Jason K. Firth, C.E.T.

Instrumentation, Control, and Automation

New Software Release: Schneider Unity Pro 9 -- I mean 10 -- I mean 11!

Jan 142016

January 14, 2016

I'm Jason Firth.

You will recall that last year I posted about the release of Unity Pro v8.1.

Well, I got an email from a vendor this week about the opportunity to learn about the new version of Unity Pro -- Version 10!

(Wait, did I miss something? What happened to 9?)

I have absolutely no idea what happened to 9. They skipped it. Maybe to keep on track with Windows?

 

Unity Pro V10 supports

M580 features

*CCOTF(Configuration change on the fly) on M580 Local IOs

*Cybersecurity: Events log, Data Integrity, Enable/Disable Services

*System Time Stamping of Application Variables

*Device Integration: Network Manager

Quantum Platform Features

*HART on X80 remote drops

*New Quantum firmware v3.3

Full Excel Import/export tool

Audit Trail

*Log in Syslog

ANY_BOOL Data Type

Supports:

Win 7 32 and 64 bit;

Win 8.1 32 and 64 bit;

Win 10 32 and 64bit and;

Windows Server 2012.

How exciting, right? Well, I went onto the schneider-electric website to download the latest version, and was shocked to discover that version 10 isn't the latest version!

 

Yes, there's a vesion 11, out right before Christmas.

Unity Pro V11 support new Modicon M580 Controllers :

Support new Modicon M580 High End

Support new Modicon M580 HSBY CPUs

Support LL984 language on Modicon M580

Quantum Ethernet IO drops is now supported on Modicon M580

Supports:

Win 7 32 and 64 bit;

Win 8.1 32 and 64 bit;

Win 10 32 and 64bit and;

Windows Server 2012.

 

To be honest, these seem like awfully incremental improvements to be justifying major sofware number increments.

Alongside Unity Pro v10, there are new firmware images for the Modicon Quantum CPUs, and a major revision of the M580 firmware images for all the new features.

Alongside Unity Pro v11, there are new firmware images for the M580 platform.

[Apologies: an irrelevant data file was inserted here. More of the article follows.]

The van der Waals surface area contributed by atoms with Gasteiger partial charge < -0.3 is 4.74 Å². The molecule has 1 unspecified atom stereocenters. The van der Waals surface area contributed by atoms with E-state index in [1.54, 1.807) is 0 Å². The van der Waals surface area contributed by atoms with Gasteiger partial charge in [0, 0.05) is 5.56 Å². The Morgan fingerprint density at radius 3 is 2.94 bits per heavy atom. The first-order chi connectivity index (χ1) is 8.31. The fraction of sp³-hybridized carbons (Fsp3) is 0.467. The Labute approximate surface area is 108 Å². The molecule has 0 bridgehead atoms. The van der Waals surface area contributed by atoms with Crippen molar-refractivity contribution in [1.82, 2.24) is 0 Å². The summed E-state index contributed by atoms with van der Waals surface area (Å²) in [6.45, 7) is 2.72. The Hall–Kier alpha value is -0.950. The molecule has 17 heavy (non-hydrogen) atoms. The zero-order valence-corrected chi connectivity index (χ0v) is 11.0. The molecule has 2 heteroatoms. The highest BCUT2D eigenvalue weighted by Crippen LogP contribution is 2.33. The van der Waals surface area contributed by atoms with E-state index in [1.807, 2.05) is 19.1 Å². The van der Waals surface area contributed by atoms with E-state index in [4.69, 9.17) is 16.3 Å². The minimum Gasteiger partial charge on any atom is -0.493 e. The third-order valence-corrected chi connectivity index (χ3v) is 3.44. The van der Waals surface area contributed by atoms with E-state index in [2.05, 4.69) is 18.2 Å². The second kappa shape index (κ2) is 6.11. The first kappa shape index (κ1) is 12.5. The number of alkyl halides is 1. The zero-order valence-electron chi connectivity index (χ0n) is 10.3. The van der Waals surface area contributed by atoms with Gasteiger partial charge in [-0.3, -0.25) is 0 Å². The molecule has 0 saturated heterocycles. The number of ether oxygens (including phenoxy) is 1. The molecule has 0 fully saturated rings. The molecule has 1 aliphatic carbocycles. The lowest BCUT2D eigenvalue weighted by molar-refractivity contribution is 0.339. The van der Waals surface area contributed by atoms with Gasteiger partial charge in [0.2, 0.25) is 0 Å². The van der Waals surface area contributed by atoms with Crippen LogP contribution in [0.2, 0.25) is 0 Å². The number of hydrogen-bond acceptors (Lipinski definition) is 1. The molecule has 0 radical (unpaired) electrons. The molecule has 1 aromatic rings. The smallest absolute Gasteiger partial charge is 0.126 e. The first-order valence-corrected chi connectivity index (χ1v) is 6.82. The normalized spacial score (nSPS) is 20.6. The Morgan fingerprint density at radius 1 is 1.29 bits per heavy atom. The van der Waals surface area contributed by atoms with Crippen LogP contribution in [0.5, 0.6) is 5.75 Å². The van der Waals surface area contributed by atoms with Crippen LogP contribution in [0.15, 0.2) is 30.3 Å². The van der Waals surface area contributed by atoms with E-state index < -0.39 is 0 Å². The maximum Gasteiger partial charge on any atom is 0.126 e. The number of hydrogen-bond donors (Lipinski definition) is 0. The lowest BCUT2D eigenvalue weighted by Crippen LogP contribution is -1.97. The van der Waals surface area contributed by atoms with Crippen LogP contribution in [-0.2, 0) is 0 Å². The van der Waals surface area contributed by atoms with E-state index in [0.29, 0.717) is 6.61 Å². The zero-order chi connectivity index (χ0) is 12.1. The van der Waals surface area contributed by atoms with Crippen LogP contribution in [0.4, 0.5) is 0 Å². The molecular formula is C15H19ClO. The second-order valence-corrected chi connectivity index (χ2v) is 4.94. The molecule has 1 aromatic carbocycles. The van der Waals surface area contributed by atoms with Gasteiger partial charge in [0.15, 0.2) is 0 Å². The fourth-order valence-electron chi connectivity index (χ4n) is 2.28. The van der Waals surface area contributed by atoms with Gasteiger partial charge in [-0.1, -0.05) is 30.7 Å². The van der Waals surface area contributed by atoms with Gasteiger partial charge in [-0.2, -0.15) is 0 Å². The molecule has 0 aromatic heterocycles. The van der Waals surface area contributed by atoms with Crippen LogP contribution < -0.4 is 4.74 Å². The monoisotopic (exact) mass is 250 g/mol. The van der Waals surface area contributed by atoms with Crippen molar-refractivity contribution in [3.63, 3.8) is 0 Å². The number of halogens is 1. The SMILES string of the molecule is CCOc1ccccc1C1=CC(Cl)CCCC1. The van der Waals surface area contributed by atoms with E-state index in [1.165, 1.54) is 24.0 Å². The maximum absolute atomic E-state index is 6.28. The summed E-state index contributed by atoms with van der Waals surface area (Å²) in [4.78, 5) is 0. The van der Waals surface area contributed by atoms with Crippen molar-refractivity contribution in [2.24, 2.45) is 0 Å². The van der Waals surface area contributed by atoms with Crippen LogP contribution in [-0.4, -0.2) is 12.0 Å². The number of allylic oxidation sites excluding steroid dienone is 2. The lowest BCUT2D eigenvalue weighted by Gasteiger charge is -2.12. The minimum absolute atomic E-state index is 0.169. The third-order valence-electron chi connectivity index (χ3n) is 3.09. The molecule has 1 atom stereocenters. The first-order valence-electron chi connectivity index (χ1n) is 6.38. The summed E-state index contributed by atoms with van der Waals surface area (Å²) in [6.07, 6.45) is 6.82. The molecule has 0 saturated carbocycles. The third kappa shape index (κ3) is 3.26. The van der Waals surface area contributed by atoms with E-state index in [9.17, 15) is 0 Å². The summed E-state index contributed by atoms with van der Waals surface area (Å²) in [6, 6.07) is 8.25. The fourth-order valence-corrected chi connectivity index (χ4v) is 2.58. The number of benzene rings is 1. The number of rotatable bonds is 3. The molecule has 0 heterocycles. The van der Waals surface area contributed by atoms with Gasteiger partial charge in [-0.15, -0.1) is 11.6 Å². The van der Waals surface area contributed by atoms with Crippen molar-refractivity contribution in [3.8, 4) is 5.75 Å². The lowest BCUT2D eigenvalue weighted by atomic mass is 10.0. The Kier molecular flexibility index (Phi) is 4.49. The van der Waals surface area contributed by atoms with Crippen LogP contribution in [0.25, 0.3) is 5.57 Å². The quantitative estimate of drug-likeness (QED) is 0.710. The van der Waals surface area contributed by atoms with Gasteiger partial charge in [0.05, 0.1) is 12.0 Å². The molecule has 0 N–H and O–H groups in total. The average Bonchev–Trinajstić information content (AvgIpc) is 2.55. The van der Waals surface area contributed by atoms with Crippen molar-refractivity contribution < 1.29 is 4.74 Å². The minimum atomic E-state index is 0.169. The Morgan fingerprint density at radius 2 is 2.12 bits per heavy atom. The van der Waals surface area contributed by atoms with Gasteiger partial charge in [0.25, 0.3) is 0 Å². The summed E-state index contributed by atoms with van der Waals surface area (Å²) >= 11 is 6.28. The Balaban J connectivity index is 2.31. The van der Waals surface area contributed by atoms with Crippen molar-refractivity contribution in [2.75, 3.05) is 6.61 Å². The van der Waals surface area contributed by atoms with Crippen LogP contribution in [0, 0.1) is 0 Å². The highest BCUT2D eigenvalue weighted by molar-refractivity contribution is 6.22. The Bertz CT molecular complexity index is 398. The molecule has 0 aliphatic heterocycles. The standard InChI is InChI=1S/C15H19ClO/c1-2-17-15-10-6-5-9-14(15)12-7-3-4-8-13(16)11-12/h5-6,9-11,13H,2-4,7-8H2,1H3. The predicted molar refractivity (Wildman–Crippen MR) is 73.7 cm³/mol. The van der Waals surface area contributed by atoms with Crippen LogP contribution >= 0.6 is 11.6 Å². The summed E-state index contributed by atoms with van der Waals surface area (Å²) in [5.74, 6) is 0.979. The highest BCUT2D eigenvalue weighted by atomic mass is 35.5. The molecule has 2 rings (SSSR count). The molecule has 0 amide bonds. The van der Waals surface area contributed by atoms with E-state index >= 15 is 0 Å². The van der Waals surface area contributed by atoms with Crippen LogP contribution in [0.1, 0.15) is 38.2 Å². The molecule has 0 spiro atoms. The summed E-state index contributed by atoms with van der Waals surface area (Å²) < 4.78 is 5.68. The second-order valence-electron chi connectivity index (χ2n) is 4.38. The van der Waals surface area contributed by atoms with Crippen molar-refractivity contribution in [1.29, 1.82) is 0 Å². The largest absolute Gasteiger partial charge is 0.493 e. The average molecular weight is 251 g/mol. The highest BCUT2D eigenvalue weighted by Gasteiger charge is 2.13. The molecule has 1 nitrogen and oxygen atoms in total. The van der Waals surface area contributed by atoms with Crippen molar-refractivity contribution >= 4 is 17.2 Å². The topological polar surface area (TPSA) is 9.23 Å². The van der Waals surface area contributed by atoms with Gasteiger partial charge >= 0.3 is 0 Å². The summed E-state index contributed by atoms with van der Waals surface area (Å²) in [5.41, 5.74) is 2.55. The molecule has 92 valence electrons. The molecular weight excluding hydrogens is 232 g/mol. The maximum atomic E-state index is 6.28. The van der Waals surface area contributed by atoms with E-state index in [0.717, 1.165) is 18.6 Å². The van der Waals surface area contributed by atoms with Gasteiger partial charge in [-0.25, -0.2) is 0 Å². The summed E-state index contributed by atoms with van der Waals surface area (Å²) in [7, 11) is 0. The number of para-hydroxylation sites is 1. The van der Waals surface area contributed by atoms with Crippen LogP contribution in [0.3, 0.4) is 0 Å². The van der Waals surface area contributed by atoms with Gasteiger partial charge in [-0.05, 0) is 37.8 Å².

Thanks for reading!

Happy New Year! Also, Virtual Machines

Jan 102016

January 10, 2016

I'm Jason Firth.

 

Happy New year to everyone!

I promised to talk more about virtual machines last time, and I'm finally following up on that.

First, some definitions.

A Virtual Machine is basically a machine (a computing machine with what we're about to talk about) implemented in software.

A simple virtual machine may be very simple. Most programmers could bang a simple one out in a few minutes to do very simple operations, such as taking a file and doing operations with what's contained in that file.

There are also much more complicated virtual machines. For example, the Java programming language is compiled into something called 'bytecode'. This bytecode is not executable on your computer by itself. However; your computer has a virtual machine designed specifically for running Java bytecode loaded on it, called the Java JRE. That's how Java programs run. One of the benefits of this is that you can write java code once to run on a virtual machine, and then as long as you have a working virtual machine, you should be able to run that program on any platform, no matter the processor, or the operating sytem.

A much more complicated version of a virtual machine is to have a PC create a virtual machine pretending to be another PC in software. This is sometimes called emulation. There's a number of software packages that do this for us. VMWare is probably the most popular one. Windows Server 2008 and onwards has the ability to run virutal machines built in. Oracle has Virtual PC. Bochs is a popular open source program for virtualization.

Intel has included special hardware acceleration of virtual machines for server machines. It helps provide direct access to hardware and CPU resources without having a software layer in between.